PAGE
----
On Writing About Small Town Texas: Another Primordial Land

If there’s a book that you want to read, but it hasn’t been written yet, then you must write it. – Toni Morrison

Writing a novel has been one of my life goals for as long as I can remember, and the time has finally come for me to write the book I have always wanted to read. The inclination to write a historical novel only happened upon me recently, while reading an Ultimate History Project article that focused on the lives of people who lived on a sugar plantation in my hometown in the 19th century.

That my hometown should feature so prominently in my novel is a bit of a shocker, especially since I have not lived closer than a thousand miles to that place in over a decade. I wasted some of the best years of my youth dreaming in angst about living an adult life in a far, far away city. Nowadays, I can say with full confidence that I have succeeded to make that dream my reality. Knowing what I know now – that outside my front door thrived a colorful culture and history that flavors small town Texas with exoticism imperceptible to 17-year-olds – I have a greater appreciation for the place I ruefully cite as my “domicile of record” on official documents.

Do not get me wrong. The world outside of small town Texas does not disappoint. I am somewhat of an authority on this, as I have spent the past ten years traversing the farthest reaches of the earth and living as an expat. Just for kicks, here are a few things one cannot do in rural Texas:

  • Take a two day train ride across the frozen Siberian steppe
  • Climb the Pyramid of the Sun in pre-Columbian Teotihuacan
  • Bathe like an Ottoman queen at a Turkish bath

Needless to say, I have no regrets. Each one of these bullets is worthy of a book in and of itself (and I am pretty sure those books must exist). But Friends, what the outside world fails to provide to the homesick small town Texan is a comfortable sense of home, like-minded fellowship, and good old predictability. The fact that my hometown endears to remain the kind of place that fosters such a privileged existence is the very reason I have chosen to showcase it front and center in my historical narrative.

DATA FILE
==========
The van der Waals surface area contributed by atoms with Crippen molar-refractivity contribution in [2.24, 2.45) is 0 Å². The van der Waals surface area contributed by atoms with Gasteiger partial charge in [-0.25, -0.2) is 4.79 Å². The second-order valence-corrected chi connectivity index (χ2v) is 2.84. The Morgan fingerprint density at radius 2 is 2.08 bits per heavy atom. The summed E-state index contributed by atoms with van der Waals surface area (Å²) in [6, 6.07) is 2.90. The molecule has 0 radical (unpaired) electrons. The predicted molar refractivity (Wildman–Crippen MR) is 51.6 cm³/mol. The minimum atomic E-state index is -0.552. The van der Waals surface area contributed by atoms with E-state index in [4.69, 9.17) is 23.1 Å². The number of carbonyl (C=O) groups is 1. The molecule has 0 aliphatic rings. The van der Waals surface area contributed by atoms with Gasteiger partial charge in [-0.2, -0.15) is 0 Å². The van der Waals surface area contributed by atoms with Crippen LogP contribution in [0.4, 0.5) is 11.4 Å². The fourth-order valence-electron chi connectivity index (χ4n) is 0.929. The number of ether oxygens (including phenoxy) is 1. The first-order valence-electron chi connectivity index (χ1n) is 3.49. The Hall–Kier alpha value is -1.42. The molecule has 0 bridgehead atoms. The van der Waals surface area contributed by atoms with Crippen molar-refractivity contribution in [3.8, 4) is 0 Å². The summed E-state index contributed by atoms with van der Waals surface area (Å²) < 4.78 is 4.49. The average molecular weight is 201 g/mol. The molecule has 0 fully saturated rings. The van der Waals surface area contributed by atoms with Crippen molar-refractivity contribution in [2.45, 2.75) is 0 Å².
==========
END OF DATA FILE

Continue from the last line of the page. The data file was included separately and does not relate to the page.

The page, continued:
People who choose to make small town Texas their home do not need convincing that these rustic places are special. Everyone living there knows how they nurture magical childhoods. Everyone living there knows how they quiet the apprehensions of the aging. It comforts me to know that the gulf coast marshes will not dry out any time soon, and that mossy live oaks and pecan trees will line the Brazos River for another hundred years.

Personal sentiments aside, there is one not-so-secret secret about the area surrounding my hometown that makes it an irresistible setting for my novel: the place just so happens to have a little bit of a past. Blood and sweat, insane aristocrats, firebrands, land grabbers, enslaved peoples, convict laborers, filibusters, pirates, ritual anthropophagy, culture wars, genocide… the list goes on. The place and its history positively drip with intrigue.

In researching and writing this novel, I hope to come to terms with the land and people who failed to “civilize” it despite their best intentions. Like so many others, I long for Texas because I belong to Texas and not the other way around. T.R. Fehrenbach once wrote of the 19th century Texan mindset: [they are] born in blood in another primordial land. This, for better or worse, I believe is the essence of my own feeling.